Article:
Is M.2 here to stay or 4 gen from now will have nothing to do with it

cooldex

Distinguished
Aug 1, 2012
401
3
18,865
30
So i brought a 256gb m.2 ssd nvme, and spent 100$ but already out of space but luckily i still have my 1tb hdd its full now but i still have it from my previous laptop (m6500), well i had a few 2.5in drives but my new (7710) can only fit one and now been replaced by 2 m.2 slots, with one left, so wondering if i should buy another m.2 ssd, but 1tb is 400$ and 2tb is 1200$, so will that be money down the drain (like who ever brought a msata drive, which lasted about 5yrs or so) and i won't upgrade till they have 8 core laptop cpu's and 16 threads, and a mxm slot. Or do they plan on making 8Tb m.2 ssd's
 
mSATA wasn't really a planned standard. A bunch of vendors wanted a smaller SATA connector. So they took the mini-PCIe connector used for WiFi cards, and rewired it to SATA (yes, the two connectors are the same). Enough of them did it that SSD manufacturers started to support the form factor.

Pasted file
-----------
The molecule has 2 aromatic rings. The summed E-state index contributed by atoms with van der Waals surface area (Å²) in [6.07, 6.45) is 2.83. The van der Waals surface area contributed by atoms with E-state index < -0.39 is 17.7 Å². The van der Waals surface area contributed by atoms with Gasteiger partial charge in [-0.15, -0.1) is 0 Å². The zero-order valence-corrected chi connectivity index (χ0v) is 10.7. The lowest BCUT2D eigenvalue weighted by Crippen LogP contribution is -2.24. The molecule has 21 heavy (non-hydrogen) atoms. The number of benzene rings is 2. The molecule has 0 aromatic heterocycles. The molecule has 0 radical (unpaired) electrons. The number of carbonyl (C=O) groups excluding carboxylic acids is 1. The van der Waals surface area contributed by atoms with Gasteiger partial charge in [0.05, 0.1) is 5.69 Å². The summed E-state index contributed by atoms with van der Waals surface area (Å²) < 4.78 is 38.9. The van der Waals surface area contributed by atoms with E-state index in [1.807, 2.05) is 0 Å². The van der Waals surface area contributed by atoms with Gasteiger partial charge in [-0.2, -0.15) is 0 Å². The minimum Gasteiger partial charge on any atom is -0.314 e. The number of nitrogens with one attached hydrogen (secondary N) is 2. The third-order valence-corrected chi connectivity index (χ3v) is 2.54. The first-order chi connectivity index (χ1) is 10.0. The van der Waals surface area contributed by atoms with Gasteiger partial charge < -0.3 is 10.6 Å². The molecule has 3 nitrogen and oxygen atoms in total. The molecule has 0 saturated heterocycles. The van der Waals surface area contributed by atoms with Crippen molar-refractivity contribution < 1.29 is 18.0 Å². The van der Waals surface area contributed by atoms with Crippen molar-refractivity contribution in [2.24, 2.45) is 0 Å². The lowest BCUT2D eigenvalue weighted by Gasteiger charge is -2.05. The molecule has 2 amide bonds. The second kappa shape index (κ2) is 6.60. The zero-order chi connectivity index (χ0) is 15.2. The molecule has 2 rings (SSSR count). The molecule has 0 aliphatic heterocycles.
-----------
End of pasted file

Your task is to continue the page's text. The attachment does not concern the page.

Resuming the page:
M.2 is planned (some would say over-planned - it supports cards which are 12, 16, 22 and 30 mm by 16, 26, 30, 38, 42, 60, 80 and 110 mm). Aside from a bad decision earlier to allow vendors to use it for SATA which caused and still causes a lot of confusion, it's gained pretty wide acceptance. It's used for SSDs, cache SSDs, WiFi cards, and cellular cards. The only real drawback right now is that it's limited to PCIe x4. I imagine they'll amend the standard to allow more PCIe lanes, while retaining backwards compatibility.
 
mSATA wasn't really a planned standard. A bunch of vendors wanted a smaller SATA connector. So they took the mini-PCIe connector used for WiFi cards, and rewired it to SATA (yes, the two connectors are the same). Enough of them did it that SSD manufacturers started to support the form factor.

M.2 is planned (some would say over-planned - it supports cards which are 12, 16, 22 and 30 mm by 16, 26, 30, 38, 42, 60, 80 and 110 mm). Aside from a bad decision earlier to allow vendors to use it for SATA which caused and still causes a lot of confusion, it's gained pretty wide acceptance. It's used for SSDs, cache SSDs, WiFi cards, and cellular cards. The only real drawback right now is that it's limited to PCIe x4. I imagine they'll amend the standard to allow more PCIe lanes, while retaining backwards compatibility.
 

ASK THE COMMUNITY